His anticipation rose as his forefinger steadily lowered. He sent the plume back home, wrapped around a velvet hammer.
First the bees attacked. Yellowjackets, all clustered around the injection site. Little bastards stung like demons. The sensation didn’t startle Chris anymore. It hadn’t for a long time.
He removed the tie-off from his left arm. It was a thin lady’s belt he’d bought at a thrift store, a gauche strip of gilded vinyl that had tickled his fancy as soon as he’d seen it. He eased the needle out of its twin entry holes and laid the rig in a bowl of warm water.
The unique smell-taste of heroin was already blooming within the tissues at the back of his nose and throat. Not pleasant, not unpleasant, but a distinct part of the experience. Like the burn delivered by the bees, it was what it was. Then, as Chris drew water into his rig to clean it out, the bliss descended.
In a blink, he was swaddled in the thickest, softest comforter in this or any other world. Dusty pink, light as air, it imparted a warmth that melted his muscles and turned his blood to honey.
Nothing could touch him now. Even the barbs of his own thoughts and feelings couldn’t pierce this protective bunting. Serene, oblivious, he floated in place as the honey saturated every cell in his body. The honey was heavy and hot and sweet. From clover, he’d always thought. It must come from clover.
Chunks of time got lost—three minutes here, five minutes there—as Chris periodically nodded. No prickly feeling spread over him this time, and no nausea welled, for he was pretty much past the vomiting stage. He had no elaborate, fascinating dreams.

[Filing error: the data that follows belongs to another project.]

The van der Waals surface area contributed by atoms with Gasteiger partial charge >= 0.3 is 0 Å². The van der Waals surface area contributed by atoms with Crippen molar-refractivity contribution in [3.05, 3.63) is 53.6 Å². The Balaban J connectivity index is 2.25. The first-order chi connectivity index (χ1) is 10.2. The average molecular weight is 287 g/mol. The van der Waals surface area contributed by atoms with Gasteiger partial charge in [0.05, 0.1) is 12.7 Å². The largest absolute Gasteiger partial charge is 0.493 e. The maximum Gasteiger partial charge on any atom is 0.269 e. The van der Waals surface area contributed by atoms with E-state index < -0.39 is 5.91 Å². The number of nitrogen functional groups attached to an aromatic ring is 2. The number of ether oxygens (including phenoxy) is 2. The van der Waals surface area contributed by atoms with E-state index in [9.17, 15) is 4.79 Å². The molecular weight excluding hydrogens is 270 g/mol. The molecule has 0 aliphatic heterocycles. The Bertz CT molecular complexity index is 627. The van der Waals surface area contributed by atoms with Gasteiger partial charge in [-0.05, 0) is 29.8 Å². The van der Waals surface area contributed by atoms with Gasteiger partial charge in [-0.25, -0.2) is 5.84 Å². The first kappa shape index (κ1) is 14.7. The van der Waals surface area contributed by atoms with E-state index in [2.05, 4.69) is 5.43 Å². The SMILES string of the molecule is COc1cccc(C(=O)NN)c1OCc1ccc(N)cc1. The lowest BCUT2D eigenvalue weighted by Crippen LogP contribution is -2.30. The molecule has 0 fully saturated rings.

Winston’s voice drifted toward him. “Good shit, huh?”
“You still gonna quit?”
“Got to.” Even if Chris’s halcyon days with heroin were long past—the early period of use when every hit brought orgasmic euphoria—his answer carried profound regret.
He’d probably be giving up the best friend, and best lover, he’d ever had.
Friday, February 18, 2011
Wednesday, February 16, 2011
I am 20% through it . . . and still waiting for the plot to arrive. I can't even hear its hoofbeats in the distance. So far, there's only been sex. Page after page after page of sex, with nary a breather. I'm also waiting for the male characters to distinguish themselves from one another. Even their shout-outs (or growl-outs) during the boinking scenes are identical. As for the setting, I know where all this lusty interaction is taking place but only because I've been told. I've not been given any enlivening details. One thing is for sure, though: it's a very gay place. One wouldn't think such a place would be so rife with queerness, but it is. (No, this isn't a James Lear book. I like his books. They're funny, and they have plots.)